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Free Content A mutation in the membrane subunit of an ABC transporter LolCDE complex causing outer membrane localization of lipoproteins against their inner membrane-specific signals

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Lipoproteins in Gram-negative bacteria are anchored to the inner or outer membrane via fatty acids attached to the N-terminal cysteine. The residue at position 2 determines the membrane specificity. An ATP binding cassette transporter LolCDE complex releases lipoproteins with residues other than aspartate at position 2 from the inner membrane, whereas those with aspartate at position 2 are rejected by LolCDE and therefore remain in the inner membrane. For further understanding of this rejection mechanism, a novel strategy was developed to select mutants in which lipoproteins with aspartate at position 2 are released. The isolated mutants carried an alanine to proline mutation at position 40 of LolC, a membrane subunit of the LolCDE complex. A significant portion of an inner membrane lipoprotein, L10P(DQ), was localized to the outer membrane when the LolC mutant was expressed. Periplasmic chaperone LolA formed a complex with the released L10P(DQ), which was subsequently incorporated into the outer membrane in a LolB-dependent manner, indicating that neither LolA nor LolB rejects lipoproteins with aspartate at position 2. The amount of the LolC mutant co-purified with LolD and LolE after membrane solubilization was reduced significantly. Taken together, these results indicate that the mutation causes destabilization of the LolCDE complex and concomitantly prevents the accurate recognition of lipoprotein-sorting signals.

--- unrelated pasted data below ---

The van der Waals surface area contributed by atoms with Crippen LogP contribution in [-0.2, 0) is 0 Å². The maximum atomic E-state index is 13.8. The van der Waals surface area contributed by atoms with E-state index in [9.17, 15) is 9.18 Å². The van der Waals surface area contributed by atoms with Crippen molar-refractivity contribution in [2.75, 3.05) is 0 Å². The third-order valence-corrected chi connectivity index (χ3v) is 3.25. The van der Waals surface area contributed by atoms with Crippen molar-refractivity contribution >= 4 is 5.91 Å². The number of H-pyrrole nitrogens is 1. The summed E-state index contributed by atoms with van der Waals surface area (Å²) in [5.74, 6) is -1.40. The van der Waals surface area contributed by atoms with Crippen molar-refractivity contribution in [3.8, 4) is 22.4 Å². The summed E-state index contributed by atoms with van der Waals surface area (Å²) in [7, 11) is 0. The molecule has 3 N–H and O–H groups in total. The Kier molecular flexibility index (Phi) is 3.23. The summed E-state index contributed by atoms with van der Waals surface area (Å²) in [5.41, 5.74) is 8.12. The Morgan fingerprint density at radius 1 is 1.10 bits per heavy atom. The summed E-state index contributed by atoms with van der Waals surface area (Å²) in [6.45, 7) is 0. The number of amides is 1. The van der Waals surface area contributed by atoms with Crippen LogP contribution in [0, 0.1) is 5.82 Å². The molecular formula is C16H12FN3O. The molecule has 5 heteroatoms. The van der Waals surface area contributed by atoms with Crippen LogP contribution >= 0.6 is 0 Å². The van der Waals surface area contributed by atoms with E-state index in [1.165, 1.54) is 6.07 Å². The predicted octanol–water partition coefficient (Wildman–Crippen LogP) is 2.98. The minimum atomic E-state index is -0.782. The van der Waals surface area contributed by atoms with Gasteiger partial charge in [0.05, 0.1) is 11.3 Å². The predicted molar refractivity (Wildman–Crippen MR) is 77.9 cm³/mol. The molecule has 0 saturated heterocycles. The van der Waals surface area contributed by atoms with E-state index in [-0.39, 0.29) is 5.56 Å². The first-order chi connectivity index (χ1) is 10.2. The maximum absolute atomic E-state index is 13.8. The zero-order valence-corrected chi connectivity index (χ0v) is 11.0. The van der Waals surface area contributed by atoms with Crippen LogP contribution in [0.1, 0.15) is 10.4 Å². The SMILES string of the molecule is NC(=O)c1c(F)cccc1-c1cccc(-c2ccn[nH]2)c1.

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Document Type: Research Article

Affiliations: Institute of Molecular and Cellular Biosciences, University of Tokyo, 1-1-1 Yayoi, Bunkyo-ku, Tokyo 113-0032, Japan.

Publication date: July 1, 2003

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